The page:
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Before we left the US to go cruising my greatest concern was heavy weather, and I was almost obsessive about my research. My understanding of weather systems is no better than the average cruiser, but I accumulated as many tools as I could to help me get a feel for it. One helpful tool was plotting hurricane/cyclone tracks. For your area, Australia's Bureau of Meteorology offers two tracking maps, See Here Not that this will make you an expert - it won't - but it will help you understand just how difficult it is to predict where a cyclone will travel, or even if/when one will form. My hard-earned knowledge of Atlantic tropical cyclones was useless in the South Pacific, and as I learned more about S. Pacific cyclones, it didn't help me with storm systems around Australia.

There are no safe havens around Torres Strait. Well, we didn't find any. Darwin hasn't been flattened more than four or five times by tropical cyclones, but would you want to be there, or have your boat traversing that area, when a monster cyclone does hit Darwin again?

A bit of a long way around commenting on crew that are highly qualified sailors not experienced in Australian waters. One thing I learned in all these years of cruising in the tropics is that it's not simply the wind that one needs to be concerned about. I watched a stone breakwater and fuel dock tossed around like children's toys when a huge storm surge without any wind came into a bay in the Caribbean. The seas were raised by a strong hurricane which never made it to land but created a significant amount of damage just with the huge surge. You can read a bit more about this for Australian waters here: Storm Surge

And here's WikiPedia's information on cyclone season in Oz: 2010 Cyclone Season prediction

Fair winds,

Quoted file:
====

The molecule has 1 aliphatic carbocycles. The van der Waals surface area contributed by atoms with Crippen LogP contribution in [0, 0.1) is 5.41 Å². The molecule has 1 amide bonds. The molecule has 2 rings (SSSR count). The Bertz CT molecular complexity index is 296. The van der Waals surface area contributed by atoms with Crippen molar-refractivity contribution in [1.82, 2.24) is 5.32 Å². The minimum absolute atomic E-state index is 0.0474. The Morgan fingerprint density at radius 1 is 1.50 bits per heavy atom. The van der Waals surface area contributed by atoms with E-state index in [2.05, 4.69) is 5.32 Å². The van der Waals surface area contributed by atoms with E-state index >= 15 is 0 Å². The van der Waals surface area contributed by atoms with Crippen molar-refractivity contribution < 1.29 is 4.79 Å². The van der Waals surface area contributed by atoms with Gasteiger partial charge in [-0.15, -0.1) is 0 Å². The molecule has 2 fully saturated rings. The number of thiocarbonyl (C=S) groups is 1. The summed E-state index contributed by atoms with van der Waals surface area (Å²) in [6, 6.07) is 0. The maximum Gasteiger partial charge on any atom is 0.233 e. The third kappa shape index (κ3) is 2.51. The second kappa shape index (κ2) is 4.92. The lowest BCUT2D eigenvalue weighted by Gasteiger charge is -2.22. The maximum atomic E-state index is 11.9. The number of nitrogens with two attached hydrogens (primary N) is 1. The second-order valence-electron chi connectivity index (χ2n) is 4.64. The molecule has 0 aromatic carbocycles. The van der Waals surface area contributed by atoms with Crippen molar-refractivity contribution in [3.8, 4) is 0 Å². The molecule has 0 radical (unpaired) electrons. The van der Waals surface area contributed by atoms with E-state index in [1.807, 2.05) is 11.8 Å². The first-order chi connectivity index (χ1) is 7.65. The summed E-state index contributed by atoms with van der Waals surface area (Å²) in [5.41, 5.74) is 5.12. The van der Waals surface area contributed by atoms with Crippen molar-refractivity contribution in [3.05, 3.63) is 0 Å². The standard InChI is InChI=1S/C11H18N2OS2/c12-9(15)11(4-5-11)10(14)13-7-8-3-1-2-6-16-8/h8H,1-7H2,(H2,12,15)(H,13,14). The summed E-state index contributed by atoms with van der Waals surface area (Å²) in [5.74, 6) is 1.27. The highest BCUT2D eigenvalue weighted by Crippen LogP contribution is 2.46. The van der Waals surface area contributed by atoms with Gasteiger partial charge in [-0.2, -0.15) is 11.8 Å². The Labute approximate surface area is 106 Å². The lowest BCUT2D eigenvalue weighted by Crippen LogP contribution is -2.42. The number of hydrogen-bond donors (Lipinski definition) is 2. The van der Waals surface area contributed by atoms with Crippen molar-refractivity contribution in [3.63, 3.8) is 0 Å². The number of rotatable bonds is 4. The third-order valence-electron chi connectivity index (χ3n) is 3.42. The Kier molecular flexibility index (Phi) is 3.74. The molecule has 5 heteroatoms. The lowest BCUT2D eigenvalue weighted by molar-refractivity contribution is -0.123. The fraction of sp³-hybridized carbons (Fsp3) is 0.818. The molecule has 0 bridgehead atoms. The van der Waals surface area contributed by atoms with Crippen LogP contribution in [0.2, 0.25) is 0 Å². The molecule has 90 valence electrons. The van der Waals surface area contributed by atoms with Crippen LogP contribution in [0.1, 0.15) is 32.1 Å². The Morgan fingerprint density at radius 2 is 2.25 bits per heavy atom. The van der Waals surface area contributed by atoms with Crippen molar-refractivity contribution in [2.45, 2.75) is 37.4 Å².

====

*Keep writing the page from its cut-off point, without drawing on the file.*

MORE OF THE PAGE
j
G'day you two & MV Watermelon. If I could vote a 10 for your advice above I'd do it quickly. All of us can & I hope will learn from your experience & knowledge. Thank You both. Now to the point.

MIKE ROGERS Please, a thousand times please listen to what has been said to you. It may save you life. The e-mail you sent me should be put up here so others can learn. IMHO. It was you who said 'cruise the Queensland coast during the cyclone season' not me. So - let us say a cruising yacht leaves Sydney heading for Brisbane - that's 6 to 8 days in a quick cruising yacht - only at the proper time of the year.Best I've ever done in 6 Syd to Bris races was 5 days in a 'crack' ocean racer. Not sailing into a 'cyclone watch area', that's like 8 to 12 days. Then from Brisbane to Townsville or Cairns (weather permitting) That's twice as far - let's say 16 to 20 days. Then Twnsvle/Cairns to Darwin that's 12 to 18 days. Then Darwin to Ambon that's 4 to 6 days. These times do not allow for time in port to provision & repair so add another 2 to 5 days in each port.

Now let's take your comment - "I've been estimating that a 40' should be able to average about 130 to 140 miles a day". Interesting hypothesis but overly optimistic I suggest. First a reality check here. The Sydney to Hobart race (by very experienced 6 to 9 person crew) is 630 ks approx & takes the average 40' five (5) whole days of very intensive minute by minutes hard racing. That's 125 miles/day by a full-on, light-weight, finely-tuned, experienced racing crew who have spent at least a year getting the yacht wound-up in 'over-drive' c/w new sails & all the go-go gear money can buy. So let us now say an older, not so competitive cruising boat, over-loaded, with many less crew, older & suspect gear, that without doubt doesn't go to windward very well (which 85% of you voyage will be), not being optimized (boat speed wise) every nano-second, sailing UP the East Coast against the Eastern Australian current (which by the way flows South at up to 6 kts), add to this that you're sailing into cyclone 'watch' areas in adverse conditions. So in the hard light of reality your 'speed made good - over the ground' will be more likely be 100 miles per day. Anything over that should be considered as a bonus. So with everything going for you it might take as little as 48 days approx but it will probably take closer to 70 plus days. You still haven't counted in the time to get said yacht - up to scratch for such a voyage & that will take well over 3 months to do it properly. In these 'forums' there is SV Gallivanters a Hylas 49' - round the world yacht who has sailed into Sydney. Why don't you contact him & talk. There are several yachting owners some of whom are highly qualified commercial ocean going persons that you should listen to before committing to such a voyage. IMHO